• Cavaletti Rails
    • Helps dogs learn how to negotiate obstacles and walk over them by lifting their limbs to the appropriate height.
  • Underwater Treadmill
    • This is effective for improving strength, muscular endurance, cardio respiratory endurance, ROM, agility, psychological well-being, while minimizing pain; beneficial for post-op fractures, Cranial Cruciate Ligament stabilization, neurological conditions, tendinitis, and conditioning.
  • LASER (Light Amplification by Stimulated Emission of Radiation)
    • LASER is used to accelerate wound and joint healing, to promote muscle regeneration, acute and chronic pain control, decrease edema (swelling), neurological conditions, and post–op care. It is measured in Joules/cm² (dose of laser energy).
  • Dry Needling
    • Dry Needling is the use of either solid filiform needles (acupuncture needles) or hollow-core hypodermic needles for muscle pain from trigger points (knots); sometimes known as intramuscular stimulation.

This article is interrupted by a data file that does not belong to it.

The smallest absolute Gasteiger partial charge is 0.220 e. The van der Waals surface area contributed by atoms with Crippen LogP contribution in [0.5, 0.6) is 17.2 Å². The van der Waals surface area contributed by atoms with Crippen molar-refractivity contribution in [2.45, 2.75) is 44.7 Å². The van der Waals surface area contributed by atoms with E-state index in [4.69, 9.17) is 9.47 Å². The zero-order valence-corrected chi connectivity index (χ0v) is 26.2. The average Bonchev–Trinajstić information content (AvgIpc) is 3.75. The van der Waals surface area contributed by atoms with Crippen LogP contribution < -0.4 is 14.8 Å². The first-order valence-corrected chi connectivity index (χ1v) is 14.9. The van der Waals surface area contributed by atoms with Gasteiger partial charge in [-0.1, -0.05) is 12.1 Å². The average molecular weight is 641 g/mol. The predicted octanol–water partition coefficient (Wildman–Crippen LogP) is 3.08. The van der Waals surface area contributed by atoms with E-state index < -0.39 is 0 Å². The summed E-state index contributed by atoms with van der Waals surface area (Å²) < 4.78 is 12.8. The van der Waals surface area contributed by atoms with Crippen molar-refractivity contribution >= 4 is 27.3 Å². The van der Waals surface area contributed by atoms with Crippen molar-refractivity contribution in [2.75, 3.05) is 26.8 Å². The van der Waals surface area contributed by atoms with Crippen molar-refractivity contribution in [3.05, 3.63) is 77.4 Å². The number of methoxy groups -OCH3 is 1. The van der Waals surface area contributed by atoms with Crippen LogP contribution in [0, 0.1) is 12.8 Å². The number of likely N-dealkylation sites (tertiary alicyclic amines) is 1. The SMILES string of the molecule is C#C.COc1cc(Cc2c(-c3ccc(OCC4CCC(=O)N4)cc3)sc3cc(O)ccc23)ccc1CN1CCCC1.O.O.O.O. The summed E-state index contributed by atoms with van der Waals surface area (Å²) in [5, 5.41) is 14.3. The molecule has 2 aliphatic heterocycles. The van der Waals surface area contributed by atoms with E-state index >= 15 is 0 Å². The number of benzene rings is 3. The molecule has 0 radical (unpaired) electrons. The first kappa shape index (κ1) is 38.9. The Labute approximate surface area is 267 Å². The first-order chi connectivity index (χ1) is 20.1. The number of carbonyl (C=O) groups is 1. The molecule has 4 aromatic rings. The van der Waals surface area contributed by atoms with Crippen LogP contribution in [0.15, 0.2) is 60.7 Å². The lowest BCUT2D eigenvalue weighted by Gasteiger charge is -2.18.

• Gulick
    • A measuring tape with a spring tension device used to measure limb circumference. Measures muscle mass around thigh.
  • Goniometer
    • Device measures joint angles of flexion and extension. The measurements are given in degrees.
  • ESTIM (Electrical Stimulation)
    • Helps to increase muscle strength, muscle re-education, increasing ROM, correction of structural abnormalities, improving muscle tone, accelerating wound healing, edema (swelling) reduction, muscle spasm reduction, and enhancing trans dermal administration of medication.
  • TENS (Trans cutaneous Electrical Stimulation Nerve Stimulation)
    • TENS works transcutaneously (through the skin) through surface electrodes to excite nerves
  • Massage
    • Is the manipulation of the soft tissues of the body, helps to relieve stress, anxiety and discomfort, helps to reduce muscle spasms and soft tissue discomfort, relief from pain, reduce tension, and help to sedate the nervous system
    • Techniques: Stroking, Effleurage, Petrissage, Compressions
  • Stretching
    • Improves flexibility of the joints and extensibility of periarticular tissues (tissues around a joint), muscles and tendons; beneficial with conditions like shortening of tissues, reduced mobility, injury and neurological conditions.